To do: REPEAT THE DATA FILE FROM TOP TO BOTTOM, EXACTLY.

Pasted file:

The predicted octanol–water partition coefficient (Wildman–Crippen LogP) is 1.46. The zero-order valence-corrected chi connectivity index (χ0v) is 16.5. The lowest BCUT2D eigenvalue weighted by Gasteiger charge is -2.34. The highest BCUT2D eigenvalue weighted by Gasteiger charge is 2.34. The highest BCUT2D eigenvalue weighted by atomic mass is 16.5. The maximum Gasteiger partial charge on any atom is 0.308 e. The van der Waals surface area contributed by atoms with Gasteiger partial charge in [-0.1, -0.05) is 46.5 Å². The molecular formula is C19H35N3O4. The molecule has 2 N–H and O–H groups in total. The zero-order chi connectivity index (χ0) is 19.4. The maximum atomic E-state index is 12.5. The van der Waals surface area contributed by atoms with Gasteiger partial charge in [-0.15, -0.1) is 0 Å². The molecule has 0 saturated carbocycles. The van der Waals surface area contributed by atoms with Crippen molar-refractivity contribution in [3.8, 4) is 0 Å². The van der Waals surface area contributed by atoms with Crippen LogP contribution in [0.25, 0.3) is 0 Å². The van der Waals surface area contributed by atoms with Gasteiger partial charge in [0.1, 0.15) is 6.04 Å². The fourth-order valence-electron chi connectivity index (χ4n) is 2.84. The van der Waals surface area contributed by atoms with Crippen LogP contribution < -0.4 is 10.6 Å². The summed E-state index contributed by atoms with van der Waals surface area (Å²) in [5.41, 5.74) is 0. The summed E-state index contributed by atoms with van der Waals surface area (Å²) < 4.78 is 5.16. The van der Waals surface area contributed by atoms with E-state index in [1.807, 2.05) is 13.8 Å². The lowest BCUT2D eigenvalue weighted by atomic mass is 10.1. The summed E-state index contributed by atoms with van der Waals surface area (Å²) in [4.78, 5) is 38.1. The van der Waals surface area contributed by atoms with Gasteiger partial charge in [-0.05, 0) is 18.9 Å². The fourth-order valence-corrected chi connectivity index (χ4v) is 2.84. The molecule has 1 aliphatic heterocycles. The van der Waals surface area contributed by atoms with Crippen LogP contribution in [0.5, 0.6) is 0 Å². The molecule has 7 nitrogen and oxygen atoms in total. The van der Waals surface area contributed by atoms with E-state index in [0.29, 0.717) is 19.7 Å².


The predicted octanol–water partition coefficient (Wildman–Crippen LogP) is 1.46. The zero-order valence-corrected chi connectivity index (χ0v) is 16.5. The lowest BCUT2D eigenvalue weighted by Gasteiger charge is -2.34. The highest BCUT2D eigenvalue weighted by Gasteiger charge is 2.34. The highest BCUT2D eigenvalue weighted by atomic mass is 16.5. The maximum Gasteiger partial charge on any atom is 0.308 e. The van der Waals surface area contributed by atoms with Gasteiger partial charge in [-0.1, -0.05) is 46.5 Å². The molecular formula is C19H35N3O4. The molecule has 2 N–H and O–H groups in total. The zero-order chi connectivity index (χ0) is 19.4. The maximum atomic E-state index is 12.5. The van der Waals surface area contributed by atoms with Gasteiger partial charge in [-0.15, -0.1) is 0 Å². The molecule has 0 saturated carbocycles. The van der Waals surface area contributed by atoms with Crippen molar-refractivity contribution in [3.8, 4) is 0 Å². The van der Waals surface area contributed by atoms with Crippen LogP contribution in [0.25, 0.3) is 0 Å². The van der Waals surface area contributed by atoms with Gasteiger partial charge in [0.1, 0.15) is 6.04 Å². The fourth-order valence-electron chi connectivity index (χ4n) is 2.84. The van der Waals surface area contributed by atoms with Crippen LogP contribution < -0.4 is 10.6 Å². The summed E-state index contributed by atoms with van der Waals surface area (Å²) in [5.41, 5.74) is 0. The summed E-state index contributed by atoms with van der Waals surface area (Å²) < 4.78 is 5.16. The van der Waals surface area contributed by atoms with E-state index in [1.807, 2.05) is 13.8 Å². The lowest BCUT2D eigenvalue weighted by atomic mass is 10.1. The summed E-state index contributed by atoms with van der Waals surface area (Å²) in [4.78, 5) is 38.1. The van der Waals surface area contributed by atoms with Gasteiger partial charge in [-0.05, 0) is 18.9 Å². The fourth-order valence-corrected chi connectivity index (χ4v) is 2.84. The molecule has 1 aliphatic heterocycles. The van der Waals surface area contributed by atoms with Crippen LogP contribution in [0.5, 0.6) is 0 Å². The molecule has 7 nitrogen and oxygen atoms in total. The van der Waals surface area contributed by atoms with E-state index in [0.29, 0.717) is 19.7 Å².